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Oyin Arikawe: benefited from the School's bursary scheme

The School's bursary scheme allowed Oyin to undertake a two-week work placement at a law practice in Oxford and gain essential practical skills.

Summer placement

In Part 2, Oyin applied for, and was awarded, a work experience placement at SMQ Legal, in Oxford, through the School's Work Experience Programme. The timing of this placement was really useful to Oyin, because it took place over the summer, before she had to choose her final year modules.

"I knew I wanted to do more family-based modules because that's where I want to practice in the future. I applied to SMQ as they specialise in this area."

"During my placement, I got to do real legal work, which is not a given - my other work experience placements involved more routine work. At SMQ I got to work on real cases, so that was really useful. After the two-week placement, I was invited to return on a one-day-a-week basis during term time, which was great. I sat in on client conferences, attended court on behalf of the firm and got to write correspondences to clients, and other parties in the case such as police officers and local authorities."

To support her with the placement, Oyin also applied for and was awarded a bursary through the School of Law Work Experience Bursary Scheme.

"The [bursary] award really helped because SMQ is in Oxford, and travelling there from Reading before 09:00 can cost quite a bit. The award also enabled me to do two weeks, not just one week. It was very helpful."

Oyin also took part in a number of co-curricular activities. The client interview training and competition were highlights.

"I enjoyed the client interview training and competition very much because it taught me the skills that I'd need in practice, which you don't necessarily get in your law degree. In your law degree you get a lot of theory-based knowledge whereas with client interviewing, I learnt about reassuring your client, informing them about confidentiality and other things which were really helpful when I went on to work at an actual law firm."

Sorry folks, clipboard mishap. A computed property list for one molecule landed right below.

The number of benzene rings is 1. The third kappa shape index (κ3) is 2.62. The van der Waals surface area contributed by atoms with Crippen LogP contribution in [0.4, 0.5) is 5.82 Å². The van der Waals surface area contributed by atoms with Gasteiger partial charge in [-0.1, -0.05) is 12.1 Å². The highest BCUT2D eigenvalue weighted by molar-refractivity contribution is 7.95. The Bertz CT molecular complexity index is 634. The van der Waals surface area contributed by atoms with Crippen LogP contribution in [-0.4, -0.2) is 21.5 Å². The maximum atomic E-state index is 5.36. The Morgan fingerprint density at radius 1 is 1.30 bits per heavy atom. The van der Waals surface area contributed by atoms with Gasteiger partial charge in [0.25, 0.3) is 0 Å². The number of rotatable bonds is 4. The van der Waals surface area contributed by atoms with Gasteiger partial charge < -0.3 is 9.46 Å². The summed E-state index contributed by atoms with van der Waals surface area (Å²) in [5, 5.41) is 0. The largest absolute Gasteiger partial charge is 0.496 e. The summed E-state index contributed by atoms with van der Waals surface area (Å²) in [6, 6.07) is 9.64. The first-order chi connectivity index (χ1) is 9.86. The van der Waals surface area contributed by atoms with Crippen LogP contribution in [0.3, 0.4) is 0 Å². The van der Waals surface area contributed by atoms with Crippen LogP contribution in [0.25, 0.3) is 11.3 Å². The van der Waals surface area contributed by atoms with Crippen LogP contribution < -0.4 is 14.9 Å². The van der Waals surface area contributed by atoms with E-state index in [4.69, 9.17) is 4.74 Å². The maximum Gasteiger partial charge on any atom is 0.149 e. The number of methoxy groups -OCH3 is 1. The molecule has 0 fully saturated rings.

She also speaks highly of the Law and Psychology Mock Trial collaboration. This was a one-day workshop where a number of speech and language therapy, and law, students came together for a day to learn more about the work of registered intermediaries - an independent communication specialist - supporting vulnerable people in criminal courts, and how a criminal trial works in practice.

"The one-day workshop was very interesting because it was so different. For example, it was interesting to learn how, as a lawyer, you have to deal with different types of witnesses in court, and how you have to vary your style of questioning. Also, doing a mock trial was really, really fun. I really enjoyed that. I was so nervous about the mock trial - it had been ages since I'd taken part in something like that - but having to do that made me realize that this is the route I want to go down,. Speaking in front of people also helped with my confidence, including doing group presentations in my studies."

When asked about some tips for future students, Oyin said:

"In my first year, I wanted to get involved in things but I was a bit scared, so I didn't get involved. I realized, that set me back a bit in my final year. So, my advice would be to get involved in as many things as you possibly can, because as the years go on, your workload increases and it gets harder. And once you get involved, you realize you're not the only one who doesn't know what they're doing, and it's not scary, it's really fun, so just do it."


Kashmeera Nadkarni: wanted to make a positive difference

Studying LLB Law at Reading gave Kashmeera the right opportunities to put what she was learning into practice and make a positive difference.

Rebecca Walker: made the most of opportunities

As part of her degree, Rebecca has completed work placements and pro bono work, attended weekly careers sessions and travelled with the Law Society.